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Another comment:

I noticed that if you do not change the air intake filter -- the little rectangle behind the door on left side of the unit -- the A10's CPAP noise gradually increases. Unfortunately the filters are not washable, like open cell foam, but you can blow them out backwards once or twice with a can of "compressed air" before you have to replace them.
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I have the same machine and I love it. It takes some getting used to but the EPR function lowers the pressure enough for me to exhale against it. You need to get the tech manual for it so you can figure out how to tweak it to your liking. That was the first thing I did and the changes I made were huge for me as it went from intolerable to perfect. My doctor had them use the default setting of 4-20. 4 was way to low it felt like I was suffocating so I changed that to 5.8. 20 was way to high and I found the machine ramping up to 15 when I held my breath to clear my throat and swallow. So I reduced the max pressure to 9.8. This worked wonders for me. However if you decide to make changes on your own make sure you talk to your doctor. I wish my doctor was enlightened as much as your's as I wouldn't have had to spend $800 dollars out of pocket for a sleep test in a lab. Good Luck to you.
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I apologize for the gaps in replies. I had spine fusion surgery in Q1 of this year and the 'recovery' has been more difficult than anticipated. This has taken up most of my attention and when I've had difficulty with the Aircurve I’ve just set it aside and used my old Respironics M-series bipap. (until very recently)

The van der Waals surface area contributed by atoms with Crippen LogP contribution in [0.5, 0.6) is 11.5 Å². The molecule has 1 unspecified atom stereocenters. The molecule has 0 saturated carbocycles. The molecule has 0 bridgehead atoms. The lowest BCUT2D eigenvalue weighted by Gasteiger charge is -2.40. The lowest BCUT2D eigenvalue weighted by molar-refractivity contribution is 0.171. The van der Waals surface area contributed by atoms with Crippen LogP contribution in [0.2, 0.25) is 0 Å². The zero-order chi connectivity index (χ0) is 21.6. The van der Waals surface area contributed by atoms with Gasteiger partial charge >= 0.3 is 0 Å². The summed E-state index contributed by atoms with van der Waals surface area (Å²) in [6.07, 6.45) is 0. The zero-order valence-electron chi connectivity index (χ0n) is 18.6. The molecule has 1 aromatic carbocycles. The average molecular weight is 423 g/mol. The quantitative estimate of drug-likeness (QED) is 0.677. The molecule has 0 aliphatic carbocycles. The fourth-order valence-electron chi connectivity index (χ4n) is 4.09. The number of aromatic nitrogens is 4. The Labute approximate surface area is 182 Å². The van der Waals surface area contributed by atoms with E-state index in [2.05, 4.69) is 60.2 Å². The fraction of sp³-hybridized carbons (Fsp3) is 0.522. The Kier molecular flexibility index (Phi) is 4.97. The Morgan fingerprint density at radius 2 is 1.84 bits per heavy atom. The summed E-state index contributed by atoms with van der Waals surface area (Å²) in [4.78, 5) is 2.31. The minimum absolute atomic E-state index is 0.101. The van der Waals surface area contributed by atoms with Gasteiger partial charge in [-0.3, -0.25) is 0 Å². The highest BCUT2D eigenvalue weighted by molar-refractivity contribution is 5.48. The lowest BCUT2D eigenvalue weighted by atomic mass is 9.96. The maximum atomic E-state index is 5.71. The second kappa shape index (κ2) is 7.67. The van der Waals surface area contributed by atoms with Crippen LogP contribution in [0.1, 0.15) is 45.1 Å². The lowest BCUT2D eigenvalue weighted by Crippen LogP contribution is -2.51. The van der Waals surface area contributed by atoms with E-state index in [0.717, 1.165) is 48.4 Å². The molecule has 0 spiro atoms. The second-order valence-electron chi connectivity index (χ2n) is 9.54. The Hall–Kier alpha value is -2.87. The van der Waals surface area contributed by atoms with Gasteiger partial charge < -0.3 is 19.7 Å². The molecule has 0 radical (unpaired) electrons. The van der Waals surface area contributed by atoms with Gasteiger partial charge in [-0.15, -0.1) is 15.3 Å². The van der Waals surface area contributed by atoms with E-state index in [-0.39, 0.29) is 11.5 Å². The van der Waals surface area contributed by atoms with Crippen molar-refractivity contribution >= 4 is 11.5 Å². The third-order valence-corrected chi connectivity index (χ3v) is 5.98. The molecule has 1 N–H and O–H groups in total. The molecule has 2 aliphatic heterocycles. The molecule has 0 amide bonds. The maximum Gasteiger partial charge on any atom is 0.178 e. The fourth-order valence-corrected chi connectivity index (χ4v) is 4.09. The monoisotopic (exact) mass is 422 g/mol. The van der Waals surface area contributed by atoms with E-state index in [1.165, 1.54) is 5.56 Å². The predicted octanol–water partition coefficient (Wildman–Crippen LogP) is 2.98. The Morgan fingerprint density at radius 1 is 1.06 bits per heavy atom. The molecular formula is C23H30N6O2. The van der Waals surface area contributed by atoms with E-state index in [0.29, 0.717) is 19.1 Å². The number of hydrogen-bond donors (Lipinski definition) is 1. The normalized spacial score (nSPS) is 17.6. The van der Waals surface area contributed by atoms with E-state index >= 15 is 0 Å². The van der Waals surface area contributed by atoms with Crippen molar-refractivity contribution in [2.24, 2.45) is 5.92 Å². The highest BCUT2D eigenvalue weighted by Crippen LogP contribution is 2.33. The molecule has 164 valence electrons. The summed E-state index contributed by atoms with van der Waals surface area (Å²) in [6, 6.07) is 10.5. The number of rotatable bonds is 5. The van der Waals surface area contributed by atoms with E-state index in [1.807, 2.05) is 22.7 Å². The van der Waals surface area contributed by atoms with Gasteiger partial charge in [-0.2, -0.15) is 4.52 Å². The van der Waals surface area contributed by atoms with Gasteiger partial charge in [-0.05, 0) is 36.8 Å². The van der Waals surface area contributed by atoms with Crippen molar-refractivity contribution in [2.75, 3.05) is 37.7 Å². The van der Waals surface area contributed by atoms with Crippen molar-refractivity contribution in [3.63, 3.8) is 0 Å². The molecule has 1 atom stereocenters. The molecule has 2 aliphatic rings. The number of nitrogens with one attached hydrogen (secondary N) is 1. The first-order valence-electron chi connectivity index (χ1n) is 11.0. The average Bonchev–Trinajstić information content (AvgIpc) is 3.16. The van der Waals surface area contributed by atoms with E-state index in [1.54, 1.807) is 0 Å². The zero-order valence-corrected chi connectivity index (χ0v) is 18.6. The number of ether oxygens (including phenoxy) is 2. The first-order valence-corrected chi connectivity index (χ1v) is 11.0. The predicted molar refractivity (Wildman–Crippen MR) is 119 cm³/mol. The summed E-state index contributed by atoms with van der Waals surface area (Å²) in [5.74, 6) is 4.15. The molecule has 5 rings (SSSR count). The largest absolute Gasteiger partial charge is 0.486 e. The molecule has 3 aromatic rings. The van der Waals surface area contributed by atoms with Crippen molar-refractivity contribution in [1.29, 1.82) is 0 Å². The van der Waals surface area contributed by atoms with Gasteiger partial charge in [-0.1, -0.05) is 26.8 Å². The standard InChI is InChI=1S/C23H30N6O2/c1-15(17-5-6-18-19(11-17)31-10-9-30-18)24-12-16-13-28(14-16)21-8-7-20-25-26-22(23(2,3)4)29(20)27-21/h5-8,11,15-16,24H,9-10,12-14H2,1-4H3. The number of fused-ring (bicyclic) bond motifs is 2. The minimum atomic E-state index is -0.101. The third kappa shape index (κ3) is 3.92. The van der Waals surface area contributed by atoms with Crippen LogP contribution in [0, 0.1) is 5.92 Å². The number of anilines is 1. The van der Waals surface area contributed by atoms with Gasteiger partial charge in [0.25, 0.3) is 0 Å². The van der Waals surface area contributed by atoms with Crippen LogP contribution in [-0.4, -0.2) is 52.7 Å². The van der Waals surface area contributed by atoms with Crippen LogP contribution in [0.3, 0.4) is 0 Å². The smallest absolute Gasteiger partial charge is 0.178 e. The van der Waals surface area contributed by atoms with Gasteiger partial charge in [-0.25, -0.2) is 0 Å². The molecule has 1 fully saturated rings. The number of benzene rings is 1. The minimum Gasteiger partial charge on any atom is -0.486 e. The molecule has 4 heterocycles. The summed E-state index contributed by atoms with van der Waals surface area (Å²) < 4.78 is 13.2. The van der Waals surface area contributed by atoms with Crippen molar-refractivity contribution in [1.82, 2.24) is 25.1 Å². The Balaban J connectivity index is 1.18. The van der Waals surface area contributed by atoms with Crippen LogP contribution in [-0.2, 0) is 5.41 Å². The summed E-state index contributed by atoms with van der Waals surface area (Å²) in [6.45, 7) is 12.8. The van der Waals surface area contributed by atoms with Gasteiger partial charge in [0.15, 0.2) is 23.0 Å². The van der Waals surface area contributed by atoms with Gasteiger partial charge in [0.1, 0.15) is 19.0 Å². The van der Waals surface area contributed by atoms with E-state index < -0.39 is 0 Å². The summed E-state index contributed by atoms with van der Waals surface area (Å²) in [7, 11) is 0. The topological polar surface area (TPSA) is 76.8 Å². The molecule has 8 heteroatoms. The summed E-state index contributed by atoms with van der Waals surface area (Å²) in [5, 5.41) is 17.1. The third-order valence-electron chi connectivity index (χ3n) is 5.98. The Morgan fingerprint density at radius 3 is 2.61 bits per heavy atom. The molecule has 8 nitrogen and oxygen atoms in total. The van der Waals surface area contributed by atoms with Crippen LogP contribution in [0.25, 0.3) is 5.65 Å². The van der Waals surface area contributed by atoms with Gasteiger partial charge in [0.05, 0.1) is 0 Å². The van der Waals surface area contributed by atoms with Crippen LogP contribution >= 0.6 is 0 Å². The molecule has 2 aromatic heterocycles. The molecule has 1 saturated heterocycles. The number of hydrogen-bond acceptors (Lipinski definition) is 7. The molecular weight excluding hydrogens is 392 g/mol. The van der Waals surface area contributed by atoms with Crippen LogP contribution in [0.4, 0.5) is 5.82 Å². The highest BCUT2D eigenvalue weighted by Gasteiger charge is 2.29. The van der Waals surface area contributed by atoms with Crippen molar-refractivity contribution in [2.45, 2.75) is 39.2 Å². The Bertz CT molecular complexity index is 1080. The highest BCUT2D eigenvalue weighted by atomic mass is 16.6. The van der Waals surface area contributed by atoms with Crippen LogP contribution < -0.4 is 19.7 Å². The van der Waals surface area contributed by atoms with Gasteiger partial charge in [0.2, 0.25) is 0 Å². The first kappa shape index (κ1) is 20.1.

I will make another post in this thread with an update on the Aircurve but I wanted to make this post to thank all of you who have replied and helped me out. As I mentioned I’ve been on bipap since 1988 and figured I’d just see my doctor, purchase a new machine and then carry on. Just goes to show that it doesn’t matter how much experience you have, sometimes the learning curve is steep and getting comfortable with a new machine can take time. I find a bit of irony in the fact that I frequently advise New cpap users to view the process as more of a marathon than a sprint, as it sometimes takes a while to get used to the cpap and become compliant. Big Grin

To be honest, I don’t really care for this (new to me) method of doctor-writes-prescription and sends it to the DME for machine issuance. And it’s up to the patient to bridge the gap if problems are found. My previous two machines were prescribed by my doctor and the machine and related equipment were recommended, test-fit, set-up and then supplied by the same doctor out of the same office. The doctor worked directly with the machine/equipment manufacturers and the sleep techs worked directly for him in his office. This means he was up-to-date on the latest machine and equipment offerings, and he oversaw the quality set-up, delivery, and follow-up with the patient.

I have talked with him about this issue and he agrees that the new method is disjointed and not necessarily in the patients best interest. He feels the vertically integrated business set-up he (and other physicians) had provided better overall quality to the patient. But I guess there was a Medicare law or something that disallows this type of practice these days. Anyway, enough whining about this, thanks for letting me get that off my chest. 

Once again, I am deeply appreciative for the information this website and the membership provide. I appreciate that the website is structured as an educational resource and as such empowers people to take ownership of their sleep health. (Under the nobody cares as much as you do about your own health concept) I have made a donation and hopefully can do so again in the near future.

For all of you who take the time to reply to the many questions posted on this forum, don’t ever think that the information you provide is not appreciated.